The Earliest Evidence for Clay Hearths: Aurignacian Features in Klisoura Cave 1, Southern Greece

By Karkanas, P.; Koumouzelis, M. et al. | Antiquity, September 2004 | Go to article overview
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The Earliest Evidence for Clay Hearths: Aurignacian Features in Klisoura Cave 1, Southern Greece


Karkanas, P., Koumouzelis, M., Kozlowski, J. K., Sitlivy, V., Sobczyk, K., Berna, F., Weiner, S., Antiquity


Introduction

Hearth structures are probably one of the first expressions of space-specific skills. Building a fireplace is a sign of permanence. Such structures are used repeatedly and can survive beyond the limits of the seasonal occupation. As Gamble (1999) has stressed, they provide a focus of performance and social life. Identifying variations in hearth structures over time is therefore fundamental for understanding the evolution of human social life. Well-built hearths are known from the Middle Palaeolithic. However, they are confined to stone constructions (Vega Toscano et al. 1994), or well delimited-accumulations of burnt remains (review by Meignen et al. 2001). A noticeable change in the manner of using fireplaces is evident in the Upper Palaeolithic. In the Gravettian of Dolni Vestonice fireplaces were used for transforming materials. They have the form of domed and banked clay kilns and they were used for the firing of clay figurines (Vandiver et al. 1989). The study of the technology of Dolni Vestonice shows an advanced mastering of the raw material possibilities (Vandiver et al. 1989), but unfortunately very little of the hearth structures survived. There is thus little information about the earlier technological steps involved in forming clay kilns and firing clay figurines (Vandiver et al. 1989). The supposed gap between stone constructions or simple delineated hearths of the middle Palaeolithic and the walled clay kilns of the Gravettian may be bridged by the hearth structures in the Klisoura cave 1 (southern Greece) which are presented in this paper.

The Klisoura cave 1 is a complex of a rockshelter and a small collapsed karstic cave located in a gorge at the northern edge of the Argive Plain in north-western Peloponnese (Figures 1 and 2). Klisoura preserves a long cultural sequence spanning the periods between the Middle Palaeolithic and the Mesolithic; part of the sequence is presented in Figure 3. The Middle Palaeolithic layers (layer VI and below), still under excavation, are overlain by an early Upper Palaeolithic industry characterised by arched backed blades (layer V). Above this lies the first well-dated sequence of Aurignacian occupation in Greece. The Aurignacian layers (IV, all of III, 7, and 6a) have a combined thickness of about 1m and are characterised by steep, carinated and nosed end-scrapers from which bladelets were removed. Special cores for bladelets also occur. A higher frequency of blades and bladelets is observed in the lower part of the sequence. Several bone points and perforated marine shells were also found. Epigravettian layers (layers II) of 0.5m maximum thickness cover the lower sequence through an unconformity and a Mesolithic sequence (layers 3-6) is found locally (Koumouzelis et al. 2001).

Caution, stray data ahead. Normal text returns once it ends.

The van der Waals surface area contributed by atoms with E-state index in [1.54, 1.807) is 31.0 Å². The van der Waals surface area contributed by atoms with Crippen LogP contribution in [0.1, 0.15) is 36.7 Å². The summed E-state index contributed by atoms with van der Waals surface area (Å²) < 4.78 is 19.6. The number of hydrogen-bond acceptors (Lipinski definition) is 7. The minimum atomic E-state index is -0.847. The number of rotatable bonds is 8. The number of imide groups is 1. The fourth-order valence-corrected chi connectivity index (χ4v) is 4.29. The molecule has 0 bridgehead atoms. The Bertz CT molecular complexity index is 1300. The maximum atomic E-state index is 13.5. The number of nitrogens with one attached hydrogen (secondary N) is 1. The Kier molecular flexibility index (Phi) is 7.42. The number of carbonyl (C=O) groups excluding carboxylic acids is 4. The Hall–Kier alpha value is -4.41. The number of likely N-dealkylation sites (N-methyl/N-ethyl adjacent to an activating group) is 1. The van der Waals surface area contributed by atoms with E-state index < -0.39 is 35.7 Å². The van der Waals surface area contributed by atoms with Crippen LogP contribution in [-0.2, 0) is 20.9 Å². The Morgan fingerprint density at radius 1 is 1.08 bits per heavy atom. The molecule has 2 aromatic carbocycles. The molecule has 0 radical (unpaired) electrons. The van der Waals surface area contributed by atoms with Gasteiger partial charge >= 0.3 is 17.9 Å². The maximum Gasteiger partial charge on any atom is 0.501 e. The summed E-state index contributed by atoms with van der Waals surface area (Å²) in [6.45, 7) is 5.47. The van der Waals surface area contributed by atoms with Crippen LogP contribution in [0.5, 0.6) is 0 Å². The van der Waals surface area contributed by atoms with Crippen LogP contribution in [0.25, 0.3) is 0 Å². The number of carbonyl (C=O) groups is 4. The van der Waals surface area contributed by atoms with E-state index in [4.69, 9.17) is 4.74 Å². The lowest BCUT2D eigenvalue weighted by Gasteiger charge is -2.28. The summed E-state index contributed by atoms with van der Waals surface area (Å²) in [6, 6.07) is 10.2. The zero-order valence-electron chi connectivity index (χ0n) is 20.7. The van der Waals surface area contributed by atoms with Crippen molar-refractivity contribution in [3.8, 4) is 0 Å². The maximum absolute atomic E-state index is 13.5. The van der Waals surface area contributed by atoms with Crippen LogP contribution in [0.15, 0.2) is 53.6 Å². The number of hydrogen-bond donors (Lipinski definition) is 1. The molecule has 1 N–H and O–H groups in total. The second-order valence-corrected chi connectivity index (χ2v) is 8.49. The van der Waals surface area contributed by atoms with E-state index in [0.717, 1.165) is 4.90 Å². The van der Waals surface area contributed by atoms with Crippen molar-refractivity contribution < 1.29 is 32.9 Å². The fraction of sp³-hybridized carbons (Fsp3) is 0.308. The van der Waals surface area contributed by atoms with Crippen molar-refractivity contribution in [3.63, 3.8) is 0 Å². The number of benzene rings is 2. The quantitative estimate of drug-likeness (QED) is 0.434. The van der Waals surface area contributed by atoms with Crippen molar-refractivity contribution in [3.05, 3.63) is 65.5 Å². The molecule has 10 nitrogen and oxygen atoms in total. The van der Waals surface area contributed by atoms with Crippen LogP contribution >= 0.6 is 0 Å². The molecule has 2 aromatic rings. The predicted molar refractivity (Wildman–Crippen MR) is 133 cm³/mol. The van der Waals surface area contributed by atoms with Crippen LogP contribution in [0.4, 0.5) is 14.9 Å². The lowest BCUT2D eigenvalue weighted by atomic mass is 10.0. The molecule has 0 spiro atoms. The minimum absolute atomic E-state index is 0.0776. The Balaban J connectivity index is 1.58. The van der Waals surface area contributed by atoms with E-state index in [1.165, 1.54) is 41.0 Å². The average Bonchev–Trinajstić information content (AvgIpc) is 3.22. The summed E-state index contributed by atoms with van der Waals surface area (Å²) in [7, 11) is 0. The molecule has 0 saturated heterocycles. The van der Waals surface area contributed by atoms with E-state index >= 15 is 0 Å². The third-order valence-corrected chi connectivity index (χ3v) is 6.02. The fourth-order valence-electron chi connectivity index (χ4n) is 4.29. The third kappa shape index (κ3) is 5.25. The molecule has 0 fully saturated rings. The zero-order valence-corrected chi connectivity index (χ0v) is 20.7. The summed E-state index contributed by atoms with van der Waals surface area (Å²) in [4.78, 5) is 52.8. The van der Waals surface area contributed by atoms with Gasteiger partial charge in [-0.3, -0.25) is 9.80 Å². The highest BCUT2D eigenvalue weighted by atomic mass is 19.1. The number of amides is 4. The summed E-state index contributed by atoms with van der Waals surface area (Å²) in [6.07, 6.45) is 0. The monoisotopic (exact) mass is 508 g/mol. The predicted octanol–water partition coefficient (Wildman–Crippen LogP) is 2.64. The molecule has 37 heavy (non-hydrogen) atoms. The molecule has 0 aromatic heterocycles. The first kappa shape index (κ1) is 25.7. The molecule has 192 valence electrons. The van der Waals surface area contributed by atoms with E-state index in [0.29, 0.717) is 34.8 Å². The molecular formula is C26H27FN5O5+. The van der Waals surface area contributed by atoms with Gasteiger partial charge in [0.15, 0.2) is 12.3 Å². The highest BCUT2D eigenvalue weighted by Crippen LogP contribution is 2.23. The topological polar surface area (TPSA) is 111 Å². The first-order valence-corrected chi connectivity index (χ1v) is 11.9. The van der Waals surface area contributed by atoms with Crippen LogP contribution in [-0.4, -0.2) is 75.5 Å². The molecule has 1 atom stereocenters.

[FIGURES 1-3 OMITTED]

The lower and middle Aurignacian sequence (layers IV, IIIb, IIIc, IIIe, IIIg, 7 and 7a) in Klisoura cave 1 contained remains of about 90 well-preserved hearths. Some of them just consist of a sequential accumulation of burnt remains. However, 54 hearths have basin-like, clay-lined structures (Koumouzelis et al. 2001; Pawlikowski et al. 2000). In addition, the excavations have revealed a well-preserved clay hearth structure with pronounced thickened rims and another 17 similar remains in the uppermost Aurignacian layers of the site (layers III, III' and III", implying a long tradition of producing such structures.

Clay hearth structures were not identified in the Middle Palaeolithic layers, or the layers above the Aurignacian sequence. There were hearths in the Middle Palaeolithic sequence, but these consist of undisturbed sequences of superimposed thin white ash and grey and black charcoal-rich layers. Such colourful sequences are known from other caves as well, e.g., Kebara in Israel and Theopetra in Greece (Meignen et al. 2001; Karkanas 2001). The Epigravettian and Mesolithic layers are characterised by the presence of mostly dispersed burnt remains, but a few thick flat in situ accumulations of ash were also identified, particularly in the Mesolithic layers.

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